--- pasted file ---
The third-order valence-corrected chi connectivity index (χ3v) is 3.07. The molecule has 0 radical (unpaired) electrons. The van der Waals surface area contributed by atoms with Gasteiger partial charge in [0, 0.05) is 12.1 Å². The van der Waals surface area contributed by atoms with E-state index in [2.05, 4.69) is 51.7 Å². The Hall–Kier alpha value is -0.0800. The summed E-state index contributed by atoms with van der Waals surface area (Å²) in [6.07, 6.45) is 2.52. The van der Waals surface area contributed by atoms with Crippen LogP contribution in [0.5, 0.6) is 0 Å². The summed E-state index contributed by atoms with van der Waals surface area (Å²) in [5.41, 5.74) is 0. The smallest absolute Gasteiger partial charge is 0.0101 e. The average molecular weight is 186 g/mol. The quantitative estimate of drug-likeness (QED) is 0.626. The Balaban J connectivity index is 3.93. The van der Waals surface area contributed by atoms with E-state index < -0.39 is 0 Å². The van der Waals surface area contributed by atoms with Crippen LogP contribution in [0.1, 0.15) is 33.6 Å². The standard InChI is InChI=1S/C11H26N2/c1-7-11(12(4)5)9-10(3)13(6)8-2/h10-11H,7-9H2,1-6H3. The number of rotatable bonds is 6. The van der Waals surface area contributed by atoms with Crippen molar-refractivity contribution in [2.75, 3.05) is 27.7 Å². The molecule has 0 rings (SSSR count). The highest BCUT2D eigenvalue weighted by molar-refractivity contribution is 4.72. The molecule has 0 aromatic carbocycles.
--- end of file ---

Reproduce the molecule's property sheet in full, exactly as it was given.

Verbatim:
The third-order valence-corrected chi connectivity index (χ3v) is 3.07. The molecule has 0 radical (unpaired) electrons. The van der Waals surface area contributed by atoms with Gasteiger partial charge in [0, 0.05) is 12.1 Å². The van der Waals surface area contributed by atoms with E-state index in [2.05, 4.69) is 51.7 Å². The Hall–Kier alpha value is -0.0800. The summed E-state index contributed by atoms with van der Waals surface area (Å²) in [6.07, 6.45) is 2.52. The van der Waals surface area contributed by atoms with Crippen LogP contribution in [0.5, 0.6) is 0 Å². The summed E-state index contributed by atoms with van der Waals surface area (Å²) in [5.41, 5.74) is 0. The smallest absolute Gasteiger partial charge is 0.0101 e. The average molecular weight is 186 g/mol. The quantitative estimate of drug-likeness (QED) is 0.626. The Balaban J connectivity index is 3.93. The van der Waals surface area contributed by atoms with E-state index < -0.39 is 0 Å². The van der Waals surface area contributed by atoms with Crippen LogP contribution in [0.1, 0.15) is 33.6 Å². The standard InChI is InChI=1S/C11H26N2/c1-7-11(12(4)5)9-10(3)13(6)8-2/h10-11H,7-9H2,1-6H3. The number of rotatable bonds is 6. The van der Waals surface area contributed by atoms with Crippen molar-refractivity contribution in [2.75, 3.05) is 27.7 Å². The molecule has 0 rings (SSSR count). The highest BCUT2D eigenvalue weighted by molar-refractivity contribution is 4.72. The molecule has 0 aromatic carbocycles.